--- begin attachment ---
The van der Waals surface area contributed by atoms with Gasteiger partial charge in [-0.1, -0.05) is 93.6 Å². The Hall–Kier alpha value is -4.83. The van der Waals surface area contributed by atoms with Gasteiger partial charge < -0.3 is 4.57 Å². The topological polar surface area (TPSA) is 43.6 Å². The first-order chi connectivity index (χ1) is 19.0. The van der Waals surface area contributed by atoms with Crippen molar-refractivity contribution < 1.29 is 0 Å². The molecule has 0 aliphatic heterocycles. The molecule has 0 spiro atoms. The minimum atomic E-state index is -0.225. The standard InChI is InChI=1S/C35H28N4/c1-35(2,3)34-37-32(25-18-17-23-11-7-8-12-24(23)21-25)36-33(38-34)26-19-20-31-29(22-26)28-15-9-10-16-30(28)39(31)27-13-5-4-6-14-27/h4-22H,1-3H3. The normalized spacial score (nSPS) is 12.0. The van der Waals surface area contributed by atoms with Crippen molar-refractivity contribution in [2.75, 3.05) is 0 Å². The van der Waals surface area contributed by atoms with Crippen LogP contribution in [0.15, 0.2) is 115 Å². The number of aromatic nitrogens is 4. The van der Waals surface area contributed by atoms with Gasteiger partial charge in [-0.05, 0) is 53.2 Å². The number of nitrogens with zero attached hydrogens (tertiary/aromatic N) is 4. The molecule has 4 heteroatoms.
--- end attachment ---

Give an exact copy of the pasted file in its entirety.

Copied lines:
The van der Waals surface area contributed by atoms with Gasteiger partial charge in [-0.1, -0.05) is 93.6 Å². The Hall–Kier alpha value is -4.83. The van der Waals surface area contributed by atoms with Gasteiger partial charge < -0.3 is 4.57 Å². The topological polar surface area (TPSA) is 43.6 Å². The first-order chi connectivity index (χ1) is 19.0. The van der Waals surface area contributed by atoms with Crippen molar-refractivity contribution < 1.29 is 0 Å². The molecule has 0 aliphatic heterocycles. The molecule has 0 spiro atoms. The minimum atomic E-state index is -0.225. The standard InChI is InChI=1S/C35H28N4/c1-35(2,3)34-37-32(25-18-17-23-11-7-8-12-24(23)21-25)36-33(38-34)26-19-20-31-29(22-26)28-15-9-10-16-30(28)39(31)27-13-5-4-6-14-27/h4-22H,1-3H3. The normalized spacial score (nSPS) is 12.0. The van der Waals surface area contributed by atoms with Crippen molar-refractivity contribution in [2.75, 3.05) is 0 Å². The van der Waals surface area contributed by atoms with Crippen LogP contribution in [0.15, 0.2) is 115 Å². The number of aromatic nitrogens is 4. The van der Waals surface area contributed by atoms with Gasteiger partial charge in [-0.05, 0) is 53.2 Å². The number of nitrogens with zero attached hydrogens (tertiary/aromatic N) is 4. The molecule has 4 heteroatoms.